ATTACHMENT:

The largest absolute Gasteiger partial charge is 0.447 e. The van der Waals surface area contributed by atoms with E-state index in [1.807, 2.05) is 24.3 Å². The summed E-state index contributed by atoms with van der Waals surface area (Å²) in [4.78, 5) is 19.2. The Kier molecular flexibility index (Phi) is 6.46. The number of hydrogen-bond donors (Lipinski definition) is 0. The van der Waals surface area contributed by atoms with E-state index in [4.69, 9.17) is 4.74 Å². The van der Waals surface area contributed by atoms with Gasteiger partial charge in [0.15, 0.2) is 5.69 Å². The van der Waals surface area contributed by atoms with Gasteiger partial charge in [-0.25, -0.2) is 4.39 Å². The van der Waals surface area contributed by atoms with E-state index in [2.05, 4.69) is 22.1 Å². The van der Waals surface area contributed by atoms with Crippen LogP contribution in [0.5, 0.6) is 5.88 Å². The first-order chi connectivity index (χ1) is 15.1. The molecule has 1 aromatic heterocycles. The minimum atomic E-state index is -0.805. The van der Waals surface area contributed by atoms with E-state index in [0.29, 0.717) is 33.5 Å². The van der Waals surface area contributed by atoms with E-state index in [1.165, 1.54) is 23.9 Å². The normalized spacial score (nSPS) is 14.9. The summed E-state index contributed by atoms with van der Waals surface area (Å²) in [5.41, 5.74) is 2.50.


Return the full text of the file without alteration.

The largest absolute Gasteiger partial charge is 0.447 e. The van der Waals surface area contributed by atoms with E-state index in [1.807, 2.05) is 24.3 Å². The summed E-state index contributed by atoms with van der Waals surface area (Å²) in [4.78, 5) is 19.2. The Kier molecular flexibility index (Phi) is 6.46. The number of hydrogen-bond donors (Lipinski definition) is 0. The van der Waals surface area contributed by atoms with E-state index in [4.69, 9.17) is 4.74 Å². The van der Waals surface area contributed by atoms with Gasteiger partial charge in [0.15, 0.2) is 5.69 Å². The van der Waals surface area contributed by atoms with Gasteiger partial charge in [-0.25, -0.2) is 4.39 Å². The van der Waals surface area contributed by atoms with E-state index in [2.05, 4.69) is 22.1 Å². The van der Waals surface area contributed by atoms with Crippen LogP contribution in [0.5, 0.6) is 5.88 Å². The first-order chi connectivity index (χ1) is 15.1. The molecule has 1 aromatic heterocycles. The minimum atomic E-state index is -0.805. The van der Waals surface area contributed by atoms with E-state index in [0.29, 0.717) is 33.5 Å². The van der Waals surface area contributed by atoms with E-state index in [1.165, 1.54) is 23.9 Å². The normalized spacial score (nSPS) is 14.9. The summed E-state index contributed by atoms with van der Waals surface area (Å²) in [5.41, 5.74) is 2.50.